* Roche kicks off results season with Q1 sales on April 14
* Swiss group's sales seen down 7.2 pct vs year ago -poll
* Weak Tamiflu, Avastin and strong Swiss franc hit Roche
* Flu was windfall for Roche, GSK, Novartis, Sanofi in 2010
By Ben Hirschler
LONDON, April 11 Roche ROG.VX is set to kick
off the Big Pharma reporting season with a fall in sales on
Thursday as a strong Swiss franc, weak demand for top-selling
cancer drug Avastin and lack of Tamiflu revenue take their toll.
The absence of last year's windfall profits from drugs and
vaccines to tackle the H1N1 swine flu pandemic will be a common
theme for several European drugmakers.
Roche saw high demand for Tamiflu, a pill used to treat flu,
and sales of pandemic vaccines also inflated revenues at
GlaxoSmithKline (GSK.L), Novartis NOVN.VX and Sanofi-Aventis
(SASY.PA) in the first three months of 2010.
Business this year is back to normal, with Tamiflu sales seen
down about 75 percent, dragging Roche quarterly pharmaceutical
sales 9.2 percent lower, as European price cuts also take their
toll, according to a Reuters poll of analysts.
Overall sales by the Swiss group, which is also the world
leader in diagnostics, are seen falling 7.2 percent to 11.4
billion Swiss francs ($12.5 billion). [ID:nLDE73A1DO]
"The pharmaceuticals division will continue to show the
impact of the austerity measures in Europe, lower use of Avastin
in breast cancer following the partial removal of the indication
in Europe and the recommendation of the FDA panel to remove the
label in the USA, (and) the absence of pandemic sales for
Tamiflu," Helvea analyst Karl-Heinz Koch said in a note.
Roche only gives sales figures at the quarterly stage, and
investors will have to wait until next week for full results
from other large drugmakers, including Eli Lilly (LLY.N),
Novartis, Johnson & Johnson (JNJ.N) and Abbott (ABT.N).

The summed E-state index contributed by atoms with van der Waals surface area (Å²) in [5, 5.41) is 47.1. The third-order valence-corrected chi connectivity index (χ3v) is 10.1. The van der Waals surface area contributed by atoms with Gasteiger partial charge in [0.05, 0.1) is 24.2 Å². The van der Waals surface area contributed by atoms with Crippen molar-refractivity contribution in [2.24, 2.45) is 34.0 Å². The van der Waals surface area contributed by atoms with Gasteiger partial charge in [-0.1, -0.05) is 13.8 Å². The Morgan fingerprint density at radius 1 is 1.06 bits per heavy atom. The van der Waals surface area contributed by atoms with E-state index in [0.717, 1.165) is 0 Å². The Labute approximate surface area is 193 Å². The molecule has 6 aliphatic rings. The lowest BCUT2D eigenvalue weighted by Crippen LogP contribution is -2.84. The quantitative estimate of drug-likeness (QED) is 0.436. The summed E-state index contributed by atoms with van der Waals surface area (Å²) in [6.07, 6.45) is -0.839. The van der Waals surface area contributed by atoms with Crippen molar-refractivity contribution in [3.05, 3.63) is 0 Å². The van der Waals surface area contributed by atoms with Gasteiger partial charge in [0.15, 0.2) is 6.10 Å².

GSK, AstraZeneca (AZN.L), Sanofi and Bristol-Myers Squibb
(BMY.N) will report the following week.
For graphic on sector valuations: r.reuters.com/pyx88r
Across the industry, drug companies are grappling with a
wave of patent expiries on former blockbuster medicines and a
lack of new products to replace them.
The result has been retrenchment and a series of deals
designed to bolster flagging pipelines, such as Sanofi's $20
billion-plus purchase of Genzyme, which closed on Friday.
Industry goliath Pfizer (PFE.N) will keep the market
guessing about how it is faring until May 3, when new Chief
Executive Ian Read will present his first full quarter in charge
of the world's biggest drugmaker.
So far, investors have liked what they have seen of Read's
approach to cutting Pfizer's cost base and potentially divesting
more units, and the stock has outperformed all its Big Pharma
peers in 2011, with a gain of 18 percent.
Goldman Sachs analyst Jami Rubin expects Read to move
rapidly to pare back the business with break-ups and spin-offs,
as a debate among drug company executives about the right
strategy for the future gains traction.
U.S. rival Merck, which is locked in an arbitration process
with J&J over arthritis drugs Remicade and Simponi, has proved
the laggard and has shed more than 5 percent since Jan. 1.
(Additional reporting by Katie Reid in Zurich; Editing by Will
($1=.9088 Swiss Franc)